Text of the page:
Saudi Arabia is leading an Arab initiative to return Syrian refugees back to their country

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Saudi Arabia seems to be leading an Arab alliance to restore relations with Syrian Government, as there is a plan that involved the Syrian president Bashar al Assad, aiming the return of Syrian refugees who have fled the country, and persuading the West to ease the sanctions imposed on Syria.

The Saudi led initiative would initially involve the repatriation of about 1,000 Syrian refugees from Jordan, and the aspiration that UN agencies monitor those returns and buy into guarantees that returning refugees will be well treated.

The adoption of that plan came at a meeting of the foreign ministers of Syria, Saudi Arabia, Egypt, Jordan and Iraq last April, prior to the Arab countries’ approval of Syria’s return to the Arab League, and their tendency to normalize relations with Damascus.

This plan was more likely discussed at the Arab summit that took place in Jeddah, Saudi Arabia on Friday, May 19.

The Syrian president who attended the Summit, in his first participation at the Arab League since the Arab countries froze Syria’s membership in 2011 in response to the violent campaign launched by the Damascus against the Syrian uprising that later sparked a devastating war in the country.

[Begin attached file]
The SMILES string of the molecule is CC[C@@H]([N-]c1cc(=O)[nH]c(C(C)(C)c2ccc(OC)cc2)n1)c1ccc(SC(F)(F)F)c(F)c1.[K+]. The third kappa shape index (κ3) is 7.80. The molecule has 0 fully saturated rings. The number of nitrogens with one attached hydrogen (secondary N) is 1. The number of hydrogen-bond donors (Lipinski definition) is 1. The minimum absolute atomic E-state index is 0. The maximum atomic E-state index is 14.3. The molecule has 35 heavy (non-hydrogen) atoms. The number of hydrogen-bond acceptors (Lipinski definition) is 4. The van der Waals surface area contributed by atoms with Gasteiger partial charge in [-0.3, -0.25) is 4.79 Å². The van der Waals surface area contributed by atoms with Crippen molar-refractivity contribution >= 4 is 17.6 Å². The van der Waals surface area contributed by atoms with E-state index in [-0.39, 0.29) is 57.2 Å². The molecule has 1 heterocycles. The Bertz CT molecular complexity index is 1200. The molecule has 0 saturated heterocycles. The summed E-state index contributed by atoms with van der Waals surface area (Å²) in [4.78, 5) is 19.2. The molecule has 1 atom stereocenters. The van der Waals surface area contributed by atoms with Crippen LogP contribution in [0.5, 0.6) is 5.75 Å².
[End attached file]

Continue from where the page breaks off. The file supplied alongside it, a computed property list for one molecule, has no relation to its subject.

Arab diplomats are hoping that the hoped-for success of the refugee return plan will motivate more Syrians to return to their homes, and enable Arab countries to convince the United States and Europe to ease sanctions imposed on Syria, and to allow the country to be rebuilt after it was devastated by the war.

Two informed sources said that the plan was discussed between officials at the “highest levels” of the United Nations, but they also indicated that there are internal differences over the plan due to its dependence on security guarantees from the Syrian government, and the possibility that it will include pushing for the forcible return of some refugees.

While Riyadh has led efforts to return Syria to the Arab League, hoping to persuade Damascus to take the necessary measures to create an environment in which the Syrians who fled feel that it is safe to return to their homes, and to curb the growing drug trade across the borders from Syria.

However, these moves have raised fears among human rights advocates that the refugee repatriation scheme, which Jordan first mooted nearly two years ago – but whose implementation has been delayed due to pressure from Washington and other Western capitals – could become a reality, despite concerns about the safety return to the country.

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